Kenya: Politicians using churches as political battleground to bypass rally ban

By Jeff Otieno
Posted on Tuesday, 14 September 2021 18:12, updated on Thursday, 16 September 2021 09:20

Kenya's President Uhuru Kenyatta, Archbishop of Canterbury Justin Welby, and Raila Odinga pose for a photograph after a ceremony at the All Saints Anglican Church in Nairobi, Kenya November 5, 2017. REUTERS/Baz Ratner

After the Kenyan government banned political rallies terming them as Covid-19 super spreaders, the church has now become the new battleground, at times violent, for politicians ahead of the 2022 polls.

A small church in a sleepy village in central Kenya recently became a battleground between two rival political groups leaving worshippers with serious injuries.

The 5 September incident occurred after a disagreement between supporters of President Uhuru Kenyatta and those of his estranged deputy, William Ruto, who had gathered to worship inside the iron sheet structure that measures no more than 100 square feet. Earlier, two other churches had turned down requests to host the deputy president for a service, ostensibly for fear of violence.

Determined to ensure that Ruto would be hosted in Kieni constituency within Nyeri County, his allies made a last-minute request to religious leaders of the little-known Mbiriri Full Gospel Church and they accepted to host him.

In a show of defiance, some of Ruto’s point men mobilised residents to attend the church service, a move that angered their adversaries, resulting in a fierce battle that left several people with serious injuries. Riot police had to intervene to quell the violence, which threatened to spill over in neighbouring areas.

The deputy president, whose convoy was stoned en route to the church, pointed an accusing finger at powerful officials in government. He said they were hell-bent on stopping him from vying in the next presidential election. “Those opposing my church meetings are courting trouble,” he said. After which he donated Ksh1m ($9,000) to the church and promised to visit again.

The president’s allies denied instigating the violence, accusing their rivals of stage-managing the incident to win public sympathy. It is not the only violent incident arising from the potent mixture of politics and religion, which Kenyans have witnessed.

Two people killed

In October 2020, two people were killed and scores injured in Muranga county, when supporters of Kenyatta and Ruto clashed outside a church where the latter was to attend a fundraiser.

Riot police had to be called to contain the violence which also left many businesses destroyed. In the ensuing melee, police officers lobbed teargas canisters into the Africa Independent Pentecostal Church of Africa (AIPCA), forcing worshippers to scamper for safety.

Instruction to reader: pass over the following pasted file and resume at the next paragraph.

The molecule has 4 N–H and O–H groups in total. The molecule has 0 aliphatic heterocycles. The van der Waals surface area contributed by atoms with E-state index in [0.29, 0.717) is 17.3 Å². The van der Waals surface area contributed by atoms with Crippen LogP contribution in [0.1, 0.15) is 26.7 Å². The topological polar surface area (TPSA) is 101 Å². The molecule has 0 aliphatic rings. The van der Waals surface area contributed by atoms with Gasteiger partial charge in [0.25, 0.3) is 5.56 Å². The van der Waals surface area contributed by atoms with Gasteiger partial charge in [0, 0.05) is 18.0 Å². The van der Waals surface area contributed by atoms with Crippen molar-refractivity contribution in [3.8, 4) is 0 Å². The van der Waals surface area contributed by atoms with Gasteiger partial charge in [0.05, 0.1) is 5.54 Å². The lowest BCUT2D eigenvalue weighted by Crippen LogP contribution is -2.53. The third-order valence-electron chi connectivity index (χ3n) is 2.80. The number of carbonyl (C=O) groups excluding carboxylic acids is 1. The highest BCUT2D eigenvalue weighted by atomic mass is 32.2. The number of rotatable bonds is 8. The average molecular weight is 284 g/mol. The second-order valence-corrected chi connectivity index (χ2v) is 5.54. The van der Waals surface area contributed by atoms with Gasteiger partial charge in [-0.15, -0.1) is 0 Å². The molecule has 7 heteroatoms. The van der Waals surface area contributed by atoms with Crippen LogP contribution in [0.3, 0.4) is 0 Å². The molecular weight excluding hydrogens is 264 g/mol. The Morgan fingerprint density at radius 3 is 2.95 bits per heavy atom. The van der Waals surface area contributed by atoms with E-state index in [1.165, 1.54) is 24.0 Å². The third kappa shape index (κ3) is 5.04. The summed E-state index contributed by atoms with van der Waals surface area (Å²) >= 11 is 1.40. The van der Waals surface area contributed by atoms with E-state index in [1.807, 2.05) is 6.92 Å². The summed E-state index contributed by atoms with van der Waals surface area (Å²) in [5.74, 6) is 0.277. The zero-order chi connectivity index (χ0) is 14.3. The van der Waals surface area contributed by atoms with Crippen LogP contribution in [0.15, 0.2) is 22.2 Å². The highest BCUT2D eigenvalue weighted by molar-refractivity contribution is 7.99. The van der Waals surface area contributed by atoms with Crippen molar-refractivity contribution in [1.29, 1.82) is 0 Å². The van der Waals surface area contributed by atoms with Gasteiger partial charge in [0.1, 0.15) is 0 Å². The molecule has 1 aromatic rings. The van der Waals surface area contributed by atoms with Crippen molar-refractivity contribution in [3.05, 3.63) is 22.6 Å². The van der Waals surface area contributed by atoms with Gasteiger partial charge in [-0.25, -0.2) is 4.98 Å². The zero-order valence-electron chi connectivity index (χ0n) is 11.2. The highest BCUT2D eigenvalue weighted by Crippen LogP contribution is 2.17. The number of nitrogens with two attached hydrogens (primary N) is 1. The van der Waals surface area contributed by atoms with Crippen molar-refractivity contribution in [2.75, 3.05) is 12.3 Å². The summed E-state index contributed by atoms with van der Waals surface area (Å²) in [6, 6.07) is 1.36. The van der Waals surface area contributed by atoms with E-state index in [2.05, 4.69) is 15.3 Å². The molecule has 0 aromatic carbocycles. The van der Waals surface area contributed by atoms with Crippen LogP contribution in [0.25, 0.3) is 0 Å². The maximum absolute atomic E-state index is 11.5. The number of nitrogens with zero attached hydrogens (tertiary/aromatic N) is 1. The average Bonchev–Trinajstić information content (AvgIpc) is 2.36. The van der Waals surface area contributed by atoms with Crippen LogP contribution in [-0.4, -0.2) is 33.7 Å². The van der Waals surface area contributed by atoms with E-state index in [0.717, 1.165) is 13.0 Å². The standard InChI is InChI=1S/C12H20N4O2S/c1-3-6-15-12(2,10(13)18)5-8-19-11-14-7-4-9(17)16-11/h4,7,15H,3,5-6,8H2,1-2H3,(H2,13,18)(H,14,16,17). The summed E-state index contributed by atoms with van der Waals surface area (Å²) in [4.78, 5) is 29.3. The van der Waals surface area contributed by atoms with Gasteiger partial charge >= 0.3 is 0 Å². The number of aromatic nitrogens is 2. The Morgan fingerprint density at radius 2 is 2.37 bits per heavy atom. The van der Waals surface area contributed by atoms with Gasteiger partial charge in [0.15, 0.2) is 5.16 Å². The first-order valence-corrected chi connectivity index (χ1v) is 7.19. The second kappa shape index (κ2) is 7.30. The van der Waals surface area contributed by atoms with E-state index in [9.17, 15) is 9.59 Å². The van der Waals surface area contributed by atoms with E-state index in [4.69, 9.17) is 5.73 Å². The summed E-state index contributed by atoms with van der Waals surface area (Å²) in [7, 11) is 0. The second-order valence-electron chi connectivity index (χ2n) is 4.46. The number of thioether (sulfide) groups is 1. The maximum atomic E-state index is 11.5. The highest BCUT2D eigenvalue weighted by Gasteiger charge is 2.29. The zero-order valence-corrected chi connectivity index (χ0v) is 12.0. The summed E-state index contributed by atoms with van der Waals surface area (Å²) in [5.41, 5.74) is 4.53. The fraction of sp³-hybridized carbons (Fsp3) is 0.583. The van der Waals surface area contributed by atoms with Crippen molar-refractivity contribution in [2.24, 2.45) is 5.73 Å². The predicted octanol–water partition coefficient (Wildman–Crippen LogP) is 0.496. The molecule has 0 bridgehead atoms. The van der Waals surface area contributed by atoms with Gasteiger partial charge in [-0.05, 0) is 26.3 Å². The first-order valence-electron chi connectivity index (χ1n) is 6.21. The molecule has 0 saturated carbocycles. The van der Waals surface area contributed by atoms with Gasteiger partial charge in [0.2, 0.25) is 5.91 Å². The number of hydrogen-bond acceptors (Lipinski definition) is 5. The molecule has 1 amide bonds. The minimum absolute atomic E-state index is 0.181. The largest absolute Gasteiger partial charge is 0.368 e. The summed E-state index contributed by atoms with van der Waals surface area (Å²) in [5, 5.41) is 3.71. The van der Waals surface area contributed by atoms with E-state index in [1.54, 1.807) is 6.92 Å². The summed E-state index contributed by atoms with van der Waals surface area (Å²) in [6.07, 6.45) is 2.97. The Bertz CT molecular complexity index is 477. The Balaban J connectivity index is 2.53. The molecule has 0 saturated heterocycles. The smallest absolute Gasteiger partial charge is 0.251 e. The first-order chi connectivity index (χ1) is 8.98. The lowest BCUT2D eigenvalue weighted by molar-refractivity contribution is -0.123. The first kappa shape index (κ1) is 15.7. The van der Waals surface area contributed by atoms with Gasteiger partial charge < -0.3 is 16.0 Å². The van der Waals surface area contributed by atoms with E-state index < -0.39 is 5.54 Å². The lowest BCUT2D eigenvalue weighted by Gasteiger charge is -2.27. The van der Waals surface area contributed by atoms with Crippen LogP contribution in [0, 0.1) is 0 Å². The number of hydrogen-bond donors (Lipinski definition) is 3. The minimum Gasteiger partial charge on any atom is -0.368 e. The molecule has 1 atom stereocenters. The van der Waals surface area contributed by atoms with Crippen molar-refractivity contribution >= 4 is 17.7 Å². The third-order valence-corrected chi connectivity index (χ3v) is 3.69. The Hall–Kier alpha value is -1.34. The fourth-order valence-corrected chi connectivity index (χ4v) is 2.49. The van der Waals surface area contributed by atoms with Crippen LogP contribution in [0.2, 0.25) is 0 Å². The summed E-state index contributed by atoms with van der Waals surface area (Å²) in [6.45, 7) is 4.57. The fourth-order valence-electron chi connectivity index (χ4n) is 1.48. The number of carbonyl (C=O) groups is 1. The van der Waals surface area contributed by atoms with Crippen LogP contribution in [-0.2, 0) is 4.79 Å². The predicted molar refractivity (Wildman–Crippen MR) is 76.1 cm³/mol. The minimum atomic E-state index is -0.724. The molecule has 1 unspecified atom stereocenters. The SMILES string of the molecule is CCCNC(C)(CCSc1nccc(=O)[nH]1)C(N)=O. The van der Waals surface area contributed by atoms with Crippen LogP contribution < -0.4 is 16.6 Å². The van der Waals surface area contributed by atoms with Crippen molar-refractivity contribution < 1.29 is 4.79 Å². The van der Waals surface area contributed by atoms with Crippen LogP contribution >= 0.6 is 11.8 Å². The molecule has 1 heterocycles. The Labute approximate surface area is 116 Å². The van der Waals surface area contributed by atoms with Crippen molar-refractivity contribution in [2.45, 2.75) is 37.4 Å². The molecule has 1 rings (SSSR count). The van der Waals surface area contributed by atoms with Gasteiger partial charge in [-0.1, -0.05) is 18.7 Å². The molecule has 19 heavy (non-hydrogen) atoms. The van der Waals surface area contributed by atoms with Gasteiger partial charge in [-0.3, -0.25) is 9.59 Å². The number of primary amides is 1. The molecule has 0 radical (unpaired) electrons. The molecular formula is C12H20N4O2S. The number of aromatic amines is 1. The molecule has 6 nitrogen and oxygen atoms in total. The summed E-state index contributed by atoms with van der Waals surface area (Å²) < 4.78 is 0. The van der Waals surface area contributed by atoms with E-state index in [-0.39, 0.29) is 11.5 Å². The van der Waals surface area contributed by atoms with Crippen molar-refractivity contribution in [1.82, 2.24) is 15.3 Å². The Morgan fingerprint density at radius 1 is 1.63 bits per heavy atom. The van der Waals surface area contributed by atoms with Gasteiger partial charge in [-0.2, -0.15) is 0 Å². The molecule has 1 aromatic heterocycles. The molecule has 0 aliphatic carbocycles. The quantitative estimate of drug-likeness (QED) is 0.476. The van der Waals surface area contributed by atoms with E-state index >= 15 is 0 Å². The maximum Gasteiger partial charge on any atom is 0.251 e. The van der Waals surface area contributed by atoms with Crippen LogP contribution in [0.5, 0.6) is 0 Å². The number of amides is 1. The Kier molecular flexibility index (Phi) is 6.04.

“What happened was an embarrassment and it will not happen again,” said the deputy president who also offered to finance the honeymoon of a couple whose wedding ceremony was disrupted by the violence.

Fight over microphone

In central Kenya in September 2019, legislators allied to Kenyatta and his deputy fought over the microphone in another church fundraiser in Muranga county after disagreeing on who should lead the function.

In the advent of the Covid-19 pandemic, the government imposed strict containment measures, among them, a ban on public rallies.

In light of this, top politicians hoping to succeed Kenyatta have been visiting churches across the country, every weekend, to win over worshippers ahead of the August 2022 general election. Aside from Ruto, others on the campaign trail include Raila Odinga (the former prime minister); Kalonzo Musyoka (leader of the Wiper Democratic Movement) and Musalia Mudavadi (leader of the Amani National Congress).

It is unfortunate that the pulpit has become the latest campaign platform for politicians and a toll station where they pay their way to parliament or county assembly.”

Most political campaigns come under the guise of fundraisers with politicians as chief guests, a scheme that gives them the latitude ‘to speak to God’s people’ as clergymen take a backseat.

Speaking at a church fundraiser in 2019, the then Kiambu governor Ferdinand Waititu, who was later turfed out of office for alleged corruption, defended the trend saying politicians should be allowed to “include a line or two about politics’ when speaking in places of worship.

If our boss [the deputy president] is here, we [politicians] must repent the way pastors repent when bishops are present. Kiambu residents are with you, deputy president 100%,” Waititu said at the function that was held in Kiambu county and attended by Ruto.